The naturaceutical composition of the present invention comprises one or more processed Morinda citrifolia products present in an amount by weight between about 0.01 and 100 percent by weight, and preferably between 0.01 and 95 percent by weight. Several embodiments of formulations are provided below. However, these are only intended to be exemplary as one ordinarily skilled in the art will recognize other formulations or compositions comprising one or more processed Morinda citrifolia products.
The processed Morinda citrifolia product present as an ingredient in a given or identified amount in the naturaceutical formulation is intended to function as the active ingredient or contain one or more active ingredients, such as Quercetin and Rutin, and others, for effectuating the inhibition and prevention of the overgrowth of candida albicans, in relation to the several “friendly” bacteria, within a mammal often resulting in Candidiasis, as well as for treating or relieving pre-existing infections of Candidiasis, by inhibiting or preventing further growth of candida albicans and inducing antimicrobial activity within the body.
Active ingredients may be extracted out using various alcohol or alcohol-based solutions, such as methanol, ethanol, and ethyl acetate, and other alcohol-based derivatives using any known process in the art. In an exemplary embodiment, the active ingredients of Quercetin and Rutin are present in amounts by weight ranging from 0.01-10 percent of the total formulation or composition. However, these amounts may be concentrated into a more potent concentration, in which they are present in amounts ranging from 10 to 100 percent of the total composition.
The processed Morinda citrifolia product may be formulated with various other additional ingredients to produce several different intended purpose or use compositions and types of compositions, such as an oral naturaceutical composition, a topical dermal naturaceutical composition, a systemically administered naturaceutical composition, or others. The additional ingredients to be utilized in any of the above-mentioned naturaceutical compositions are any that are safe for introduction into the body of a mammal, and particularly a human, and may exist in various forms, such as liquids, tablets, lozenges, aqueous or oily solutions, dispersible powders or granules, emulsions, syrups, elixirs, lotions, creams, gels, suppositories, ointments, etc.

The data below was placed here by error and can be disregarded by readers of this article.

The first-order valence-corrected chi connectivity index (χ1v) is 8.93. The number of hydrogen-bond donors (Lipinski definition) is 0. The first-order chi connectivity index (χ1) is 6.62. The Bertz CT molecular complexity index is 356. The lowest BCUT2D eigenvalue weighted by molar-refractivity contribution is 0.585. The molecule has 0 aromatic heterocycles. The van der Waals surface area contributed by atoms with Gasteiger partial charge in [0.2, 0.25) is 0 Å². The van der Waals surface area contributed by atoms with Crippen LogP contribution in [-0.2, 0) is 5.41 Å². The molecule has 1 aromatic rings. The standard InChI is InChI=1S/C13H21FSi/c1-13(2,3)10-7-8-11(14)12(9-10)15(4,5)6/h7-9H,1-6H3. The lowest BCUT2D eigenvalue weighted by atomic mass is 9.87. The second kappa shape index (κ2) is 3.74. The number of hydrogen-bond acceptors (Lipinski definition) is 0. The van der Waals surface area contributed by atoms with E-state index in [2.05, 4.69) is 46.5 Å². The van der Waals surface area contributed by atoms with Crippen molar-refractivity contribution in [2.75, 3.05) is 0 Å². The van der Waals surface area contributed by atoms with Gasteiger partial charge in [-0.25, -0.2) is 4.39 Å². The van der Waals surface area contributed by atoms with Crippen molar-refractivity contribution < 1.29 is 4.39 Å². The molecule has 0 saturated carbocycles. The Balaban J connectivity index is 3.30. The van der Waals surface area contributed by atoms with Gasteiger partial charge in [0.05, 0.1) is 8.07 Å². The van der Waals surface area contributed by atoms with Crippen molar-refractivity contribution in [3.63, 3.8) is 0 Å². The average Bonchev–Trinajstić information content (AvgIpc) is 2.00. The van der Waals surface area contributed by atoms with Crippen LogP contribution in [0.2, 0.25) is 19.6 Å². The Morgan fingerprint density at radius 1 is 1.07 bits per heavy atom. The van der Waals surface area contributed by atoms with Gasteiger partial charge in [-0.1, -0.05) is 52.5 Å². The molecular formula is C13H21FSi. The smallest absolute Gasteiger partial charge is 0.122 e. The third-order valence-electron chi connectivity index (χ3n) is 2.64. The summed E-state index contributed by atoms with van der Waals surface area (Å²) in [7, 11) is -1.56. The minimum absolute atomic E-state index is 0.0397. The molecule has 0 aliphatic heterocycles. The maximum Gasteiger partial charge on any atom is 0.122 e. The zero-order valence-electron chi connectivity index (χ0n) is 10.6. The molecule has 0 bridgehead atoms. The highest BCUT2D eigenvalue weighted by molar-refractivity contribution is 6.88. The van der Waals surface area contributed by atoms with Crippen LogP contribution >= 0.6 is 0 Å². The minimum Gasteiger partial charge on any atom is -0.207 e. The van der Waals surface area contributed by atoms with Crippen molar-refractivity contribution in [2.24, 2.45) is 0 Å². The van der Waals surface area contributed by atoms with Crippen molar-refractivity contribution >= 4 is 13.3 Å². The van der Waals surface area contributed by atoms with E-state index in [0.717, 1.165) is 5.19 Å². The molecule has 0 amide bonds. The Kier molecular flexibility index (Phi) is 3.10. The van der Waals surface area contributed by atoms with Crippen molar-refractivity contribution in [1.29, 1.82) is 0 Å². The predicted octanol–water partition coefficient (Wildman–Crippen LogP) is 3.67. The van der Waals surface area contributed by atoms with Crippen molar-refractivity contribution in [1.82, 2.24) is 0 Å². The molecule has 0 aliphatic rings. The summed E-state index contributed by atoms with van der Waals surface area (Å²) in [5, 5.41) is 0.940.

In one exemplary embodiment, the present invention features a method of administering a naturaceutical composition to a mammal for the treatment of Candidiasis and its related conditions. The method comprises the steps of (a) formulating a naturaceutical composition comprising in part a processed Morinda citrifolia product present in an amount between about 0.01 and 100 percent by weight, and preferably 0.1 to 95 percent by weight, wherein the composition also comprises a carrier, such as water or purified water, and other natural or artificial ingredients; (b) administering the naturaceutical composition into the body such that the Morinda citrifolia is sufficiently internalized and concentrated within the infected area, thus capable of inducing antimicrobial activity therein, and to inhibit and prevent further growth of candida albicans; (c) repeating the above steps as often as necessary to provide an effective amount of Morinda citrifolia to the area or region infected with Candidiasis.